Melanie Comber




My painting process involves the application of very thick oil paint and loose pigment to a surface. The paintings are worked vertically, propped up against the wall and I draw and scrape into the painted surface using a variety of tools and brushes to create a three-dimensional landscape which stands proud from the canvas surface. I then dust loose pigment across the surface of the work to illuminate every mark achieved through the painting process. The work gets rotated and reworked over a period of time until I begin to find the place that I am searching for. A final coating of loose pigment captures this final place. Once the work is dry, it is varnished with an aerosol varnish over a period of several days, and the surface becomes fixed. A typical working period for a painting would be three to four months, I work on a number of paintings at any one time, and I allow the works to inform each other as a group.


My intention is to create works that allude to an experience of 'place', incorporating personal associations and visual notations absorbed during a designated 'visit'.  Attempts to create monuments of emotional experience. I seek out places which are sparsely inhabited and spend time recording my experience, making notes, recording phrases or conversations held in that place, recalling sensory experience, attempting to capture a moment in time that I can then reflect upon during the painting process. Often notes made with regards to a location will become a title for the work, harnessing an idea with a literal endorsement which allows my interpretation through the making of the painting to wander, but still convinces me that my initial experience is tied down.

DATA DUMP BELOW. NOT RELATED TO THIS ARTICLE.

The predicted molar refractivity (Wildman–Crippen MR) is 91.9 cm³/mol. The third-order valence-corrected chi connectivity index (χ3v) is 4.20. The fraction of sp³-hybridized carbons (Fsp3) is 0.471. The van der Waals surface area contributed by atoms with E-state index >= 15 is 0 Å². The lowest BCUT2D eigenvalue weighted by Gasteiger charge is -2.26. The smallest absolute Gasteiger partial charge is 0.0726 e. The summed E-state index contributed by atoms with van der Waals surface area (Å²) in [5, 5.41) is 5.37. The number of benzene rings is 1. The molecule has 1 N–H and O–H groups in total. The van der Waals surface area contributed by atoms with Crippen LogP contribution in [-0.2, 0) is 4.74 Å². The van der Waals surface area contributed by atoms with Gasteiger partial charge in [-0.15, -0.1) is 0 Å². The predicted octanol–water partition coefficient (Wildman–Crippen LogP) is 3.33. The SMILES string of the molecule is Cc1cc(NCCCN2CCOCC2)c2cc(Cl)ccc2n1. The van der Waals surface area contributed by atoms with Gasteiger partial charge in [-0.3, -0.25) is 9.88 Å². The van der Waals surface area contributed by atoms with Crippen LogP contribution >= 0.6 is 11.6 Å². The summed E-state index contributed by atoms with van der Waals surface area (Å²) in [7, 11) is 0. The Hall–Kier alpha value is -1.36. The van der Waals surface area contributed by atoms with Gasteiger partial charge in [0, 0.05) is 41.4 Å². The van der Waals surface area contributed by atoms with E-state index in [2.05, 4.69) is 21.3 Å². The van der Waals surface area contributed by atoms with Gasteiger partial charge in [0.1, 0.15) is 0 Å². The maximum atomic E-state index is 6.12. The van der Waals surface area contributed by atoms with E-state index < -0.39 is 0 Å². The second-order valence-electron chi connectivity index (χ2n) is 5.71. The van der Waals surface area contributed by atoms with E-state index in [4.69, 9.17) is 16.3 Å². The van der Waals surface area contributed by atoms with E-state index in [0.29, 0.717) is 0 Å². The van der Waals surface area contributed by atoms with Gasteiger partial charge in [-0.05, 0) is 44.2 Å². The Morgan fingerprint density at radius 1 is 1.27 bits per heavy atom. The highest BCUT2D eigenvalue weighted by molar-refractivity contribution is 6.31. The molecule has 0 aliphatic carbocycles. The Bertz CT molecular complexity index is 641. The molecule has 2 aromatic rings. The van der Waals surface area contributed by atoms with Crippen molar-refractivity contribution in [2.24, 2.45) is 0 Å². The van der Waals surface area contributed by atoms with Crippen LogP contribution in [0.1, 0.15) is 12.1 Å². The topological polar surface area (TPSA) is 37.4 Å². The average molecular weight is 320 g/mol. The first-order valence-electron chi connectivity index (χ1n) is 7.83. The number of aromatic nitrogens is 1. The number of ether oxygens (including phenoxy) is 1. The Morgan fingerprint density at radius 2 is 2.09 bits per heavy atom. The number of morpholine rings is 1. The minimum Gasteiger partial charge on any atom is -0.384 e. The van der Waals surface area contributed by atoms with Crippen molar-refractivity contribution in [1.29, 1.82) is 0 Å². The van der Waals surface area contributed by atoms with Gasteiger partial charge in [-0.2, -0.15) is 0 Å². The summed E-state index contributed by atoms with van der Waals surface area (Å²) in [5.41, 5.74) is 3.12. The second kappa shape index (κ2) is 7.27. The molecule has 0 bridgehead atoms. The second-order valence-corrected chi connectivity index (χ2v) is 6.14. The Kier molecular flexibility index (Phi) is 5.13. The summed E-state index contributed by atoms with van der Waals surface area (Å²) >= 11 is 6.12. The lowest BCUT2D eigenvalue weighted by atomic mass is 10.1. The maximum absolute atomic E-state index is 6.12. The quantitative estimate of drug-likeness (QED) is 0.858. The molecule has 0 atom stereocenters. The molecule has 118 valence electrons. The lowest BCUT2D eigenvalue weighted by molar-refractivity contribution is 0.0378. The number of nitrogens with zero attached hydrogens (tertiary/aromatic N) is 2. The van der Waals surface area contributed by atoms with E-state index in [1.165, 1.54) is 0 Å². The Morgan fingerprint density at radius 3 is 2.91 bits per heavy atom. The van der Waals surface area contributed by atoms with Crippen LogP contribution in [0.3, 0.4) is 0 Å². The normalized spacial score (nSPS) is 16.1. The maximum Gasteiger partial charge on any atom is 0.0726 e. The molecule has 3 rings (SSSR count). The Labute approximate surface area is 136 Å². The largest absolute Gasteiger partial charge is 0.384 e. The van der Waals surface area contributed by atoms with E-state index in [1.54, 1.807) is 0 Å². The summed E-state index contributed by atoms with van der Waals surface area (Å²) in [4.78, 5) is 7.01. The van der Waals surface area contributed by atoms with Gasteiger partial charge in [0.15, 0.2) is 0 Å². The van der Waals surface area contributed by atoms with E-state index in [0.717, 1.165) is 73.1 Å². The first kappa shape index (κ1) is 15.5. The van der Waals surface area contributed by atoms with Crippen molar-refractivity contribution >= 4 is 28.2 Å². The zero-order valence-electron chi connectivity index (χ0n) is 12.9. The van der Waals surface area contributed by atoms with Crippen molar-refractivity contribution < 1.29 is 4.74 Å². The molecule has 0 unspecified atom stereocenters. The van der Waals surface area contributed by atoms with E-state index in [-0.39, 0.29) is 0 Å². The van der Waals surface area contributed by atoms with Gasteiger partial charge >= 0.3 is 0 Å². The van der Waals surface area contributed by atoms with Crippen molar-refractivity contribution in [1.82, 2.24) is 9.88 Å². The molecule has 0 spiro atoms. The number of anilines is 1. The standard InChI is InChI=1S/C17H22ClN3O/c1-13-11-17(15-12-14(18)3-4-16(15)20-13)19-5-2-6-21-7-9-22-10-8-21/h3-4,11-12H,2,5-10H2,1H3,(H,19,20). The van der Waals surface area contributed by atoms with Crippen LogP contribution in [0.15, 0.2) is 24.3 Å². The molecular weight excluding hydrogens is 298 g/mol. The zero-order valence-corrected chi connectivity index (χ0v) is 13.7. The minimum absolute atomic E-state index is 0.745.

My current work is motivated by the notion of map making, focusing upon the establishment of a landscape diary; utilising the canopy of cartography i.e. the premise that reality can be modeled in ways that communicates spatial information effectively. A visual representation of an area that exists in three dimensions but becomes a symbolic 'painted' depiction in two dimensions. My investigation has lead me to the development of a coded visual language, equipped by painting devices and techniques that can question the process of drawing and the constructed line within a space. I feel a constant need to challenge the perception of a drawn line and its projected depiction of a landscape within the painted space, and to explore the physical possibilities of what the painted object might be, as it exists in the real world in three dimensions.